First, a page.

With same sex marriage legal in the US, many couples still want to experience life as straight couples thus would still want to have a child to take care of. Such couples have an option to either adopt a child or have one of them sire a baby through a sperm donor. If the couple settles to adopt a child, there are certain legal procedures that would make them succeed in the process.
To start with, whenever you adopt any kid as same sex couple, the law assumes that one of you is the biological parent to the child. This can be a tough decision to make especially since this means the other “parent” has no right over the child. No one would really want to be in a situation where they have no say over the child they have worked hard to bring up. As a couple, you must decide on who will be the child’s legal mother, which is often a very difficult decision since the “cut off” provision in second parent adoption services often exists.
A second parent adoption is meant to give your partner parentage rights over the child even if they are not the legal or biological parents to the child. If one of the partners is the biological parent to the child, having the other parent have the same privileges would server the parental relationship between the child and biological parent if proper parentage laws are not followed.
To lift the cut off provision, the parents can opt for simultaneous adoption services to maintain the legal relationship between the biological parent and the child through consent by the adoptive parent that they wish to retain that relationship. This means children in same sex marriages can thus be able to inherit property from both parents.
Adoption is the process by which a person takes on the role of parent for a child that is not biologically their own. Once the adoption process is complete, the adopted child will have all the rights accorded to a biological child with regard to inheritances and child support.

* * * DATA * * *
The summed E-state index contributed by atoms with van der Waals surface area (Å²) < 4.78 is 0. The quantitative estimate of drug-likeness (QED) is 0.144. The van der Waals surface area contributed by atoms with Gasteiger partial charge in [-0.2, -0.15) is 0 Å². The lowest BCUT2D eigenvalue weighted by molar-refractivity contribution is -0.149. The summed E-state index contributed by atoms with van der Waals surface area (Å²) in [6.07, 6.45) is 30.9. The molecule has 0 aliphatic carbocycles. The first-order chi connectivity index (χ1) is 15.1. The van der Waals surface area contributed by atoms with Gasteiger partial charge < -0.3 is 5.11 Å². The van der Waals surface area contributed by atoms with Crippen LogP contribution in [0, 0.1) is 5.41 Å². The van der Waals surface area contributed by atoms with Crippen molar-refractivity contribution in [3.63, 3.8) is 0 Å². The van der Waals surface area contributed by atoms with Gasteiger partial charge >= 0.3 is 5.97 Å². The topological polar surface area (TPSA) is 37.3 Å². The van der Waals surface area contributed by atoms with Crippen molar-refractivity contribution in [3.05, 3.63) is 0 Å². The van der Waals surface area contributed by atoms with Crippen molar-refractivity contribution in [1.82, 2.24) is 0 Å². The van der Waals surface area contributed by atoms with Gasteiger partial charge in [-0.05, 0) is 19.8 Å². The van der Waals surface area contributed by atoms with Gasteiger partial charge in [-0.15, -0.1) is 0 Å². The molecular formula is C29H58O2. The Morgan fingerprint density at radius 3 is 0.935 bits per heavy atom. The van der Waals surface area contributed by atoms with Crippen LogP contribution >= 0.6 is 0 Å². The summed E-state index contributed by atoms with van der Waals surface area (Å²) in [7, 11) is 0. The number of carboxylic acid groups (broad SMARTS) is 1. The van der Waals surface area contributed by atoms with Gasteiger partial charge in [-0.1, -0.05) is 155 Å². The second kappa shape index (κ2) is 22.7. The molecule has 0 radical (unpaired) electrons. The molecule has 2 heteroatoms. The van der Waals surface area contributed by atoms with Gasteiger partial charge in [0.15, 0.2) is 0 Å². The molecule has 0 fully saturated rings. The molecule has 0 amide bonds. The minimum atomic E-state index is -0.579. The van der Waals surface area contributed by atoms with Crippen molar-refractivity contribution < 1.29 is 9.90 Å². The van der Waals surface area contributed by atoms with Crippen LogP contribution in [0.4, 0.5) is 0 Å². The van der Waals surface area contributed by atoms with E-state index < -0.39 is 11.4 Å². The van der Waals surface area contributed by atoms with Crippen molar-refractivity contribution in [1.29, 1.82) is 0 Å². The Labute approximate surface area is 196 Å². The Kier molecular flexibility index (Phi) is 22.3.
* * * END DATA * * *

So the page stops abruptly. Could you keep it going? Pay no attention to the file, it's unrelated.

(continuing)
While there are multiple types of adoption, most fall into three categories:
Much of the adoption documentation is the same, regardless of the type of adoption, and includes:
An Adoption Request–describes you and the child you are adopting to the judge.
An Adoption Agreement–informs the judge that you and the child (if they are over the age of 12) agree to the adoption.
An Adoption Order–will be signed by the presiding judge in order to approve the adoption.
An Indian Child Inquiry Form–indicates whether or not the child has Indian ancestry.
A Parental Notification of Indian Status–shows the judge that that an inquiry has been made with the child’s parents about Indian ancestry.
Filing Your Adoption Papers
The forms will have to be completed and taken to the court. It should be noted that the adoption agreement should not be signed until the judge instructs you to sign it. If you choose to handle the adoption process with the help of a legal document assistant, you will take the papers to them.
The adoption process can be costly and time-consuming with much of the money spent on legal fees. Licensed and bonded legal document assistants can provide adoption services and save you money while ensuring that your adoption papers are prepared professionally.